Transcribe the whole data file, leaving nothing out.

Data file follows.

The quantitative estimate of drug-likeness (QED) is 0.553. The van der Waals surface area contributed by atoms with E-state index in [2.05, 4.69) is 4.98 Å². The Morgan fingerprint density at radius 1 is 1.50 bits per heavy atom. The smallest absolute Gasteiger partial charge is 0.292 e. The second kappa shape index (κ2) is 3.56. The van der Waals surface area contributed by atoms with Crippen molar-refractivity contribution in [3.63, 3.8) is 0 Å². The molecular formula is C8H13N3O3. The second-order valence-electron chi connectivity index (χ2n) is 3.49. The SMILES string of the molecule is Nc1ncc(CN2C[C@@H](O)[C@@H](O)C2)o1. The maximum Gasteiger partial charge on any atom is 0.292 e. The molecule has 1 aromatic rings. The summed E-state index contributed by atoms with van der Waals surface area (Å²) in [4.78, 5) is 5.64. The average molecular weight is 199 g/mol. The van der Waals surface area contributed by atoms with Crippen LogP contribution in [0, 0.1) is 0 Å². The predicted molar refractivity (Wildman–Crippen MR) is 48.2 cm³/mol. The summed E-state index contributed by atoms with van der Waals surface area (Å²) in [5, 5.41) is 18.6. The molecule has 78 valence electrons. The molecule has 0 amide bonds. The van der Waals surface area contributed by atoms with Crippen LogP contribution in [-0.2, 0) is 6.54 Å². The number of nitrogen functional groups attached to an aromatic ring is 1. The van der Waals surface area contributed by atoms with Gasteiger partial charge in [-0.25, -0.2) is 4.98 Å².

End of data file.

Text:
The quantitative estimate of drug-likeness (QED) is 0.553. The van der Waals surface area contributed by atoms with E-state index in [2.05, 4.69) is 4.98 Å². The Morgan fingerprint density at radius 1 is 1.50 bits per heavy atom. The smallest absolute Gasteiger partial charge is 0.292 e. The second kappa shape index (κ2) is 3.56. The van der Waals surface area contributed by atoms with Crippen molar-refractivity contribution in [3.63, 3.8) is 0 Å². The molecular formula is C8H13N3O3. The second-order valence-electron chi connectivity index (χ2n) is 3.49. The SMILES string of the molecule is Nc1ncc(CN2C[C@@H](O)[C@@H](O)C2)o1. The maximum Gasteiger partial charge on any atom is 0.292 e. The molecule has 1 aromatic rings. The summed E-state index contributed by atoms with van der Waals surface area (Å²) in [4.78, 5) is 5.64. The average molecular weight is 199 g/mol. The van der Waals surface area contributed by atoms with Crippen LogP contribution in [0, 0.1) is 0 Å². The predicted molar refractivity (Wildman–Crippen MR) is 48.2 cm³/mol. The summed E-state index contributed by atoms with van der Waals surface area (Å²) in [5, 5.41) is 18.6. The molecule has 78 valence electrons. The molecule has 0 amide bonds. The van der Waals surface area contributed by atoms with Crippen LogP contribution in [-0.2, 0) is 6.54 Å². The number of nitrogen functional groups attached to an aromatic ring is 1. The van der Waals surface area contributed by atoms with Gasteiger partial charge in [-0.25, -0.2) is 4.98 Å².